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Cannabis on campus: King's guidelines changing Oct. 17

With cannabis legalization, King's will roll out new guidelines for campus and residences. (Photo: Kheira Rodot Morellon)
With cannabis legalization, King’s will roll out new guidelines for campus and residences. (Photo: Kheira Rodot Morellon)

“I’m less concerned with a bong on display within the privacy of one’s room than I am with students being aware of some of the mental health impacts,” says Katie Merwin, dean of students here at King’s. Her focus come Oct. 17 will be educating students to make the right decisions when it comes to legalized recreational cannabis.
With legalization comes a new set of guidelines for campus and residences. I sat down with Merwin to discuss these guidelines and find out how they’ll affect our lives at King’s in the era of legal cannabis.
This interview has been condensed and edited for clarity.
Katie Merwin:  The residence guidelines apply to all people who live in residence and any guest of a student who lives in residence. I as dean of students have updated our residence guidelines to include cannabis now that it will be legal. We’re going to do a big rollout so that students hopefully will pay attention to these changes. It’s largely based on what Dalhousie is doing, with a couple of changes. Some of the cannabis-related behaviours will be prohibited; obviously smoking and vaping cannabis will be prohibited, and possessing or consuming cannabis in common areas, so that would include edibles. Cooking with cannabis is prohibited on campus and in residence; growing or possessing cannabis plants will also be prohibited, and distributing cannabis.
Lane Harrison: And how will students keeping cannabis in their room be treated?
KM: If students are of legal age and choose to purchase cannabis from the legal distributors, from the NSLC, it must be properly stored in such a way that any smell is undetectable, inside or outside a student’s room. Our concern is for the comfort and well-being of all students, and since it’s a shared space, complaints of a strong smell of marijuana is a significant impact to members of the community. So that would be a violation, if there were a strong smell. Also, that may be confused by patrol on campus as being smoking in one’s room.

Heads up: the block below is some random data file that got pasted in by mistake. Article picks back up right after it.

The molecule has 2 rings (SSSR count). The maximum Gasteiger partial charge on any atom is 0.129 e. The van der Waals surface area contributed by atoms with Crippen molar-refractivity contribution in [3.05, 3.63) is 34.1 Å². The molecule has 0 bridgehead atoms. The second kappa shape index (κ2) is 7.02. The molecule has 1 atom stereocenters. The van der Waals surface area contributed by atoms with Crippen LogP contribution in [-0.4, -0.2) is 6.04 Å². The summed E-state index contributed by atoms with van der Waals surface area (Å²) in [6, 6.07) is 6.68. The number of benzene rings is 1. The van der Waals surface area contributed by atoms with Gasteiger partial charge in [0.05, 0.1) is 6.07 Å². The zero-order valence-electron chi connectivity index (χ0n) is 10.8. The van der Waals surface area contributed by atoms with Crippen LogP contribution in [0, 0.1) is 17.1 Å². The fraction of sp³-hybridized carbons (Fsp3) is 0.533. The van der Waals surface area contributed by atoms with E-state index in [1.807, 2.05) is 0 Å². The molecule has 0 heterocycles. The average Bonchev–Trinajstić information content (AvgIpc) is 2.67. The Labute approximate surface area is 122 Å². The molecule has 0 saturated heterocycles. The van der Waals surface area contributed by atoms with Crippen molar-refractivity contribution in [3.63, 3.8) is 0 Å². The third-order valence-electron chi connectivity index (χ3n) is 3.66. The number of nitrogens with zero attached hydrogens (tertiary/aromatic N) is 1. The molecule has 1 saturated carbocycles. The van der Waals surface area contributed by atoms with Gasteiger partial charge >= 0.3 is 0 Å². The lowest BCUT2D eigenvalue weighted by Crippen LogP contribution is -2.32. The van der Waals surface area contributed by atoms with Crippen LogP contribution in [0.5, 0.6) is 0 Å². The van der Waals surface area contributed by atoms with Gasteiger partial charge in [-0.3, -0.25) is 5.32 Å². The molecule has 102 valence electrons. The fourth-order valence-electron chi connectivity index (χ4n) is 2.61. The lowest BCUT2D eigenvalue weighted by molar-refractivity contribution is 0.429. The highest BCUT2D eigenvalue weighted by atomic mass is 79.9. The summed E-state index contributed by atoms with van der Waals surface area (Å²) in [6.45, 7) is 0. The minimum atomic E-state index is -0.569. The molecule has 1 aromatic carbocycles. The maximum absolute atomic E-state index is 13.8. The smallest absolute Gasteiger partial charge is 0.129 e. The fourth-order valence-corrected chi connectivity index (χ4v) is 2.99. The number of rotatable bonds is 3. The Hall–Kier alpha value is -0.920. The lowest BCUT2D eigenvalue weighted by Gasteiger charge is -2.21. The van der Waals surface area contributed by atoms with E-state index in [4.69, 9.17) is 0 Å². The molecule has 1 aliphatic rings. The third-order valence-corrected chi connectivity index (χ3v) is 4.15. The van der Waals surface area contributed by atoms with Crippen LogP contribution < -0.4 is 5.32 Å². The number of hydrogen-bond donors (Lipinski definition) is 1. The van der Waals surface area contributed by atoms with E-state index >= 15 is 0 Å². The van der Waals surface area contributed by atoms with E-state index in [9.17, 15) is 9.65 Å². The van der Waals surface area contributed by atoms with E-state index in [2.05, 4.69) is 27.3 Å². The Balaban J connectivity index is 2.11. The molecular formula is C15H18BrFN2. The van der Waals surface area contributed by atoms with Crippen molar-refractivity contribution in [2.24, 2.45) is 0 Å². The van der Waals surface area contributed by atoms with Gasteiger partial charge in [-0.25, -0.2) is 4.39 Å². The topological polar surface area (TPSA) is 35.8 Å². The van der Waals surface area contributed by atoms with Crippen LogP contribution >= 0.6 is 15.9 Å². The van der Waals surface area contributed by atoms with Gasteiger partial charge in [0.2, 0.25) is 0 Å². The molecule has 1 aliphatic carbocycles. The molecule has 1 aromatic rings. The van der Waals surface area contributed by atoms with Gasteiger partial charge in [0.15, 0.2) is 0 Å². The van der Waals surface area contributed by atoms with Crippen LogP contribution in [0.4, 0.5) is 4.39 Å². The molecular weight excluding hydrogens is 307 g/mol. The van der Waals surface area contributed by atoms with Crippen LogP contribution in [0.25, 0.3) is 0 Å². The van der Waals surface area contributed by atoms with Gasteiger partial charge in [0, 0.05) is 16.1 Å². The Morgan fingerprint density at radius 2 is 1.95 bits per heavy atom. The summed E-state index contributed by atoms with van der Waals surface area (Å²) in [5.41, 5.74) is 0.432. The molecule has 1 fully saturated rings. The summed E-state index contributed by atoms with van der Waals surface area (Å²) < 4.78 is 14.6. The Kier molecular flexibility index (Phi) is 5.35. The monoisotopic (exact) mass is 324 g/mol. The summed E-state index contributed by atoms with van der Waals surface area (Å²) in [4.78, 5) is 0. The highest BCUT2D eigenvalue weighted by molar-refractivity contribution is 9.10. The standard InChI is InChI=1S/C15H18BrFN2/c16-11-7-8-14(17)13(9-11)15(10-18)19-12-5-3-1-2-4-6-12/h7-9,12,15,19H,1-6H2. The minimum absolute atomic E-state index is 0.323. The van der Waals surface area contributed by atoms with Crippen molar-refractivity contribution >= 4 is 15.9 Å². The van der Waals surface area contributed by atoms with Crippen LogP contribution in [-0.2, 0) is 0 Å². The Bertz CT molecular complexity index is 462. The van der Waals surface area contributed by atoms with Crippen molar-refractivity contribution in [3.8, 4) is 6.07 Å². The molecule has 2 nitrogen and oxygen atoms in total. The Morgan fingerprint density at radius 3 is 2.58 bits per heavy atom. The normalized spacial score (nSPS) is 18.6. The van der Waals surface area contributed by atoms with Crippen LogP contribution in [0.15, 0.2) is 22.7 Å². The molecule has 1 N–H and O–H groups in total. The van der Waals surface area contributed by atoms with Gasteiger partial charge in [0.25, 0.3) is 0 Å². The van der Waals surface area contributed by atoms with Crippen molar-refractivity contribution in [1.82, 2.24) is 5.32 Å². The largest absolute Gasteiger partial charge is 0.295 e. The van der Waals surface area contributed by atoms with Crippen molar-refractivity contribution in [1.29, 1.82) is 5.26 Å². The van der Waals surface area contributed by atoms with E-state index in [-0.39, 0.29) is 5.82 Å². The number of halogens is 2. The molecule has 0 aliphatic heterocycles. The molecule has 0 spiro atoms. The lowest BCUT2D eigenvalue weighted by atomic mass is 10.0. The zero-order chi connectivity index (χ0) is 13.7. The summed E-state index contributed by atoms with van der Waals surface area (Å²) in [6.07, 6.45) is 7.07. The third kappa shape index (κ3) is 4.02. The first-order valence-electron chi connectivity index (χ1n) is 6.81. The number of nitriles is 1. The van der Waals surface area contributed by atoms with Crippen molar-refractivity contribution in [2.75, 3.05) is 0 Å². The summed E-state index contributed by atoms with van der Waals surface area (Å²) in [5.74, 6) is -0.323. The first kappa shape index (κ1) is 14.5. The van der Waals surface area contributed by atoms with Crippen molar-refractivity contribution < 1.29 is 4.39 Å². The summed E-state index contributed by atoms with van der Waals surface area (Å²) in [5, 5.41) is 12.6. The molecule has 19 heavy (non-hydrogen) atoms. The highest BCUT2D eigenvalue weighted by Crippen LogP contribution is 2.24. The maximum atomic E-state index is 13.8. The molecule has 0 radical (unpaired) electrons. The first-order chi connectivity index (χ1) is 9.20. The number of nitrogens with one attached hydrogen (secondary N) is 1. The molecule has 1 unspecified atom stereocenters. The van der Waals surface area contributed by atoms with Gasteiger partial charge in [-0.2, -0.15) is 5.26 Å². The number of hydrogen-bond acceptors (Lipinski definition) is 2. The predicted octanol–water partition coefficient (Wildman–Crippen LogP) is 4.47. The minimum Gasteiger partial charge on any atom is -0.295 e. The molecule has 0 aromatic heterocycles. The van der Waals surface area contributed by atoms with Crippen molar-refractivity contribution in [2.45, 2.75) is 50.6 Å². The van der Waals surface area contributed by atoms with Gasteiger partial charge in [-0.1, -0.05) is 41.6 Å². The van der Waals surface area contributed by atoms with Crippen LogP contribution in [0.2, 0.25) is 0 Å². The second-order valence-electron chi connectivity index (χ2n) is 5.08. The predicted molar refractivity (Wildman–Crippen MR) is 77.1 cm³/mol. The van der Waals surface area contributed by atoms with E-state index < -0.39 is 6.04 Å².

LH: What about paraphernalia, if someone were to have a bong in their room? How would that be treated?
KM: The intention of all of these guidelines is to be educative; the point is to let students make their decisions and to learn from any decisions, and maybe they would make different decisions next time. We expect our students to promote a safe and non-coercive social environment, but I also don’t think it’s appropriate for me to say, “You can’t live your life.” So we don’t have explicit instructions about drug paraphernalia.
LH: Will information containing your concerns about cannabis be spread to students in residence?  
KM: We want to make sure that students are aware of this information so they can make the decisions that are right for them. The residence team, dons and patrol, have been trained in responding to drug and alcohol abuse. We’re looking into who we might bring in from Dal Health and Wellness, the Emergency Health Services or other people from the community who are experts, to lead an informational workshop. Posters we can absolutely do. The dons will be communicating to the residence students about the changes to the guidelines, which include some cannabis harm reduction information. Just like we do for alcohol.
In an email follow up about students who violate the guidelines, Merwin added that “students who disregard any of the residence policies are subject to discipline up to and including: fines, behavioural contracts, suspension and eviction from residence.”
If you have any questions about the upcoming guideline changes, contact Katie Merwin at

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